Why we need investment in education, not spending review cuts

Employers can’t find enough young people with high level skills, the basic academic grounding and worryingly, the key attributes to become productive employees. They were the grim findings from a survey of 294 firms carried out by the business lobby group , the CBI, and Pearson UK this week.

The employers reported the shortage of advanced technical skills is most acute in science, technology, engineering and maths – the STEM subjects. This represents a major worry for the future as much of the growth in the economy will be in these areas.

According to those employers, too many school leavers haven’t got the key attributes to make a successful transition to working life. A lack of work experience was the biggest problem reported – cited by 55% of employers who responded. A similar number (54%) raised concerns over young people’s ability  to self manage. Problem-solving was an issue for 41% and over a third (35%) cited young peoples’ attitude to work as a problem.

Also this week we learnt from the Organisation for Economic Co-operation and Development (OECD) that countries with strong vocational education systems do much better at getting young people into employment. That was one of the conclusions of their Education at a Glance report – a round-up of statistics on the education systems of 43 countries. That report found that young people aged 15-29 in the UK spend an average of 2.3 years unemployed – a lot longer than in some of the other countries.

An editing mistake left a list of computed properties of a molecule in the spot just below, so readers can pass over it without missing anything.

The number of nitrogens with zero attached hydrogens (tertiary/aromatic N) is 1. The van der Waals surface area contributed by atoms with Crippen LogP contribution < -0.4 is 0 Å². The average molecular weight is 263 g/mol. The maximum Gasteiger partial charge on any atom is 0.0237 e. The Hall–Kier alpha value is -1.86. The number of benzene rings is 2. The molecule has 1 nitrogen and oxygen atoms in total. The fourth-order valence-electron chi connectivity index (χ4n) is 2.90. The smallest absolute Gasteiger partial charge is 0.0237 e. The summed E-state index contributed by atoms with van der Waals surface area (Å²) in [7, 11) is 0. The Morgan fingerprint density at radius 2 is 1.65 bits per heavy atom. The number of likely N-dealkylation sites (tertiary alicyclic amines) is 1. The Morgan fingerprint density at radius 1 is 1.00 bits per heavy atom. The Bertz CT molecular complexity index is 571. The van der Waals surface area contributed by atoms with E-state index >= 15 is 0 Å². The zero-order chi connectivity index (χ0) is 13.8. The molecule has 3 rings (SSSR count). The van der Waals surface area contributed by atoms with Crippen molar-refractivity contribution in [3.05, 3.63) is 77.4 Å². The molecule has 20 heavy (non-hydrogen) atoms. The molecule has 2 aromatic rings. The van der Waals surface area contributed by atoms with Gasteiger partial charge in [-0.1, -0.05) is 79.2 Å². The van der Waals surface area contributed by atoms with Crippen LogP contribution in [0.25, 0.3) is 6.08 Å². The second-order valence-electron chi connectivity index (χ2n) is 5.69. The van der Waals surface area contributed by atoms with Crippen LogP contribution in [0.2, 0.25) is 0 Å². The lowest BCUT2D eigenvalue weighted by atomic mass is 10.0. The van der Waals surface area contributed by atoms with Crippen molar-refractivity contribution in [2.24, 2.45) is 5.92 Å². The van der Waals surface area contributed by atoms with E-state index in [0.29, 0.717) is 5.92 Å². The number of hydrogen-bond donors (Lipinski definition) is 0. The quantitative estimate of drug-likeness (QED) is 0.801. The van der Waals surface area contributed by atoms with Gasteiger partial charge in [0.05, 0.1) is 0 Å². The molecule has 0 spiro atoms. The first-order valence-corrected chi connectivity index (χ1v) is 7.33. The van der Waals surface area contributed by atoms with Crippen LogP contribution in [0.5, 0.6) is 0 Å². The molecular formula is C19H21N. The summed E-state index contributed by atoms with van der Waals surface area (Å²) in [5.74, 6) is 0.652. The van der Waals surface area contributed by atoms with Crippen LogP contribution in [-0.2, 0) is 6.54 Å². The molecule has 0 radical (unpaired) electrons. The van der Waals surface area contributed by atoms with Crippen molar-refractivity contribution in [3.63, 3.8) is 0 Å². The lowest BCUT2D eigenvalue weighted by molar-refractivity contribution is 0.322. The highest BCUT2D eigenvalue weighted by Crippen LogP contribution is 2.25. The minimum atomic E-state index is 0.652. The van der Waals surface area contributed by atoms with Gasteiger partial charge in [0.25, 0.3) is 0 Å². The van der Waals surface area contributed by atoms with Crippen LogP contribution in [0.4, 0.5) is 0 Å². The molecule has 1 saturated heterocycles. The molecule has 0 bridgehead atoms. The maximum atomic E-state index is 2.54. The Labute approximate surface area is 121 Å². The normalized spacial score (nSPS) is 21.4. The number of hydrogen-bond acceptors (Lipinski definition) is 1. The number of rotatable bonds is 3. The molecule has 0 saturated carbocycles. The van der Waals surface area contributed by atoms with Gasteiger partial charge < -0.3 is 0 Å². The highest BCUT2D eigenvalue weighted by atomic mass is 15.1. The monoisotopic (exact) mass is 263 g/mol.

The study warned that people who leave school with few qualifications and do not go on to further education are worst hit. In the UK there are more than one million young people classed as NEET — not in education, employment or training.

Andreas Schleicher, the OECD’s deputy director for education and skills, warned that the biggest challenge to the UK is helping youngsters who do not have decent qualifications and struggle to find a job.

The report found investing in education pays off. The likelihood of being out of work drops dramatically the more education a person has and people who carry on studying after secondary school are less likely to be unemployed.

In the context of these reports, giving us employers’ views and the global perspective, Michael Gove’s relentless drive on academic rigour in traditional subjects seems more outdated than ever. They also remind us just damaging the chancellor’s anticipated cuts to further and higher education in today’s Spending Review could be to young people and the economy.

Simon Renton
University and College Union


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